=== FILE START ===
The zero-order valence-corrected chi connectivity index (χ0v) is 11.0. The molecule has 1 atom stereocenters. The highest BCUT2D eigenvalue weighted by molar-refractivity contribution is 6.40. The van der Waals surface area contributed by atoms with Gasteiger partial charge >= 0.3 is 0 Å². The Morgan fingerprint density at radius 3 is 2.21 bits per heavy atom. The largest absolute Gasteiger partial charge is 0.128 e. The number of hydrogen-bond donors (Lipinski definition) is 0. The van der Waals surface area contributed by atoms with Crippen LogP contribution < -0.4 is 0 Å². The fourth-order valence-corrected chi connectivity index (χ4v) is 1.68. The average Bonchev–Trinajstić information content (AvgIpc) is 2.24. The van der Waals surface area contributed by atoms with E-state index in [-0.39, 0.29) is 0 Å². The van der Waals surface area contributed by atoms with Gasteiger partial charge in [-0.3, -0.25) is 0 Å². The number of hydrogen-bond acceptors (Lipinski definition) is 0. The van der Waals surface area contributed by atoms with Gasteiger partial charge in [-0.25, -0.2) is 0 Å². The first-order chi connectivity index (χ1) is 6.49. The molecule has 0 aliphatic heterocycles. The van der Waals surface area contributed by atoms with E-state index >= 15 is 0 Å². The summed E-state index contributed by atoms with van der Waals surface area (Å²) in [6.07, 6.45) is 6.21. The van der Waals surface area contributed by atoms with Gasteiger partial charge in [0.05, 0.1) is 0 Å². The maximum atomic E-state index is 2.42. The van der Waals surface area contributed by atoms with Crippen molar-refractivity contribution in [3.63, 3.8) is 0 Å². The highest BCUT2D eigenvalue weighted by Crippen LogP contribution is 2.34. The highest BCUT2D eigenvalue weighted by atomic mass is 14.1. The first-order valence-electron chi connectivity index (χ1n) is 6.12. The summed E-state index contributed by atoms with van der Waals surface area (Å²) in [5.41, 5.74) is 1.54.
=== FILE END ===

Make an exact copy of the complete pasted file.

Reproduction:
The zero-order valence-corrected chi connectivity index (χ0v) is 11.0. The molecule has 1 atom stereocenters. The highest BCUT2D eigenvalue weighted by molar-refractivity contribution is 6.40. The van der Waals surface area contributed by atoms with Gasteiger partial charge >= 0.3 is 0 Å². The Morgan fingerprint density at radius 3 is 2.21 bits per heavy atom. The largest absolute Gasteiger partial charge is 0.128 e. The number of hydrogen-bond donors (Lipinski definition) is 0. The van der Waals surface area contributed by atoms with Crippen LogP contribution < -0.4 is 0 Å². The fourth-order valence-corrected chi connectivity index (χ4v) is 1.68. The average Bonchev–Trinajstić information content (AvgIpc) is 2.24. The van der Waals surface area contributed by atoms with E-state index in [-0.39, 0.29) is 0 Å². The van der Waals surface area contributed by atoms with Gasteiger partial charge in [-0.3, -0.25) is 0 Å². The number of hydrogen-bond acceptors (Lipinski definition) is 0. The van der Waals surface area contributed by atoms with Gasteiger partial charge in [-0.25, -0.2) is 0 Å². The first-order chi connectivity index (χ1) is 6.49. The molecule has 0 aliphatic heterocycles. The van der Waals surface area contributed by atoms with E-state index >= 15 is 0 Å². The summed E-state index contributed by atoms with van der Waals surface area (Å²) in [6.07, 6.45) is 6.21. The van der Waals surface area contributed by atoms with Gasteiger partial charge in [0.05, 0.1) is 0 Å². The maximum atomic E-state index is 2.42. The van der Waals surface area contributed by atoms with Crippen molar-refractivity contribution in [3.63, 3.8) is 0 Å². The highest BCUT2D eigenvalue weighted by Crippen LogP contribution is 2.34. The highest BCUT2D eigenvalue weighted by atomic mass is 14.1. The first-order valence-electron chi connectivity index (χ1n) is 6.12. The summed E-state index contributed by atoms with van der Waals surface area (Å²) in [5.41, 5.74) is 1.54.